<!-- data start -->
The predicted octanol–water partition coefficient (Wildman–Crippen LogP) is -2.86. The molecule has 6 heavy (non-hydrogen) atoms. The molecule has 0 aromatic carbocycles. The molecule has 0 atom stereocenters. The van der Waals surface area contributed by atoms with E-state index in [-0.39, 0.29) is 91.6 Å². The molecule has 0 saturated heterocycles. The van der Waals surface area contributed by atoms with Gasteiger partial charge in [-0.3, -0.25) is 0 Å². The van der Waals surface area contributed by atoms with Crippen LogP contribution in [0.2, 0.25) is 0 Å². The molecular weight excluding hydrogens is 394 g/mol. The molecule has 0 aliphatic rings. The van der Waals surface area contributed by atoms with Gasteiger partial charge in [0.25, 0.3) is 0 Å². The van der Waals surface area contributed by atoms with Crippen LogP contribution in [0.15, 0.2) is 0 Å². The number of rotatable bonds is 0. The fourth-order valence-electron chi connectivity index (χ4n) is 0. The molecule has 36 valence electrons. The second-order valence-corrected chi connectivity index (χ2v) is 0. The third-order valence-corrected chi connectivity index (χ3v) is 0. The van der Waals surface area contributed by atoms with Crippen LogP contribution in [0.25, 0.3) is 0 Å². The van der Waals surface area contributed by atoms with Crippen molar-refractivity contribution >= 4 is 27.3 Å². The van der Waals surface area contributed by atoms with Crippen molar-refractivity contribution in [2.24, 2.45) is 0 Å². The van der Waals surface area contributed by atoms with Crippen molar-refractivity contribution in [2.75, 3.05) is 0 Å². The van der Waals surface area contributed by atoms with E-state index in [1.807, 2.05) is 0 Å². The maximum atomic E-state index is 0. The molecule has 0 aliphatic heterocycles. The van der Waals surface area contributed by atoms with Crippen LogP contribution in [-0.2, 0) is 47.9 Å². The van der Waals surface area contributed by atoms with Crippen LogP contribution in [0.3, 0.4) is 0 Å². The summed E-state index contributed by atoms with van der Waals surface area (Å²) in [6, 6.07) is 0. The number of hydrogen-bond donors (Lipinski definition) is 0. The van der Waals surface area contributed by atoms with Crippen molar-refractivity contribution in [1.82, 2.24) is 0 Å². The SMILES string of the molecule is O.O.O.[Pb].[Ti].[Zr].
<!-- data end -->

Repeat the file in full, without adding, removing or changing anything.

The predicted octanol–water partition coefficient (Wildman–Crippen LogP) is -2.86. The molecule has 6 heavy (non-hydrogen) atoms. The molecule has 0 aromatic carbocycles. The molecule has 0 atom stereocenters. The van der Waals surface area contributed by atoms with E-state index in [-0.39, 0.29) is 91.6 Å². The molecule has 0 saturated heterocycles. The van der Waals surface area contributed by atoms with Gasteiger partial charge in [-0.3, -0.25) is 0 Å². The van der Waals surface area contributed by atoms with Crippen LogP contribution in [0.2, 0.25) is 0 Å². The molecular weight excluding hydrogens is 394 g/mol. The molecule has 0 aliphatic rings. The van der Waals surface area contributed by atoms with Gasteiger partial charge in [0.25, 0.3) is 0 Å². The van der Waals surface area contributed by atoms with Crippen LogP contribution in [0.15, 0.2) is 0 Å². The number of rotatable bonds is 0. The fourth-order valence-electron chi connectivity index (χ4n) is 0. The molecule has 36 valence electrons. The second-order valence-corrected chi connectivity index (χ2v) is 0. The third-order valence-corrected chi connectivity index (χ3v) is 0. The van der Waals surface area contributed by atoms with Crippen LogP contribution in [0.25, 0.3) is 0 Å². The van der Waals surface area contributed by atoms with Crippen molar-refractivity contribution >= 4 is 27.3 Å². The van der Waals surface area contributed by atoms with Crippen molar-refractivity contribution in [2.24, 2.45) is 0 Å². The van der Waals surface area contributed by atoms with Crippen molar-refractivity contribution in [2.75, 3.05) is 0 Å². The van der Waals surface area contributed by atoms with E-state index in [1.807, 2.05) is 0 Å². The maximum atomic E-state index is 0. The molecule has 0 aliphatic heterocycles. The van der Waals surface area contributed by atoms with Crippen LogP contribution in [-0.2, 0) is 47.9 Å². The van der Waals surface area contributed by atoms with Crippen LogP contribution in [0.3, 0.4) is 0 Å². The summed E-state index contributed by atoms with van der Waals surface area (Å²) in [6, 6.07) is 0. The number of hydrogen-bond donors (Lipinski definition) is 0. The van der Waals surface area contributed by atoms with Crippen molar-refractivity contribution in [1.82, 2.24) is 0 Å². The SMILES string of the molecule is O.O.O.[Pb].[Ti].[Zr].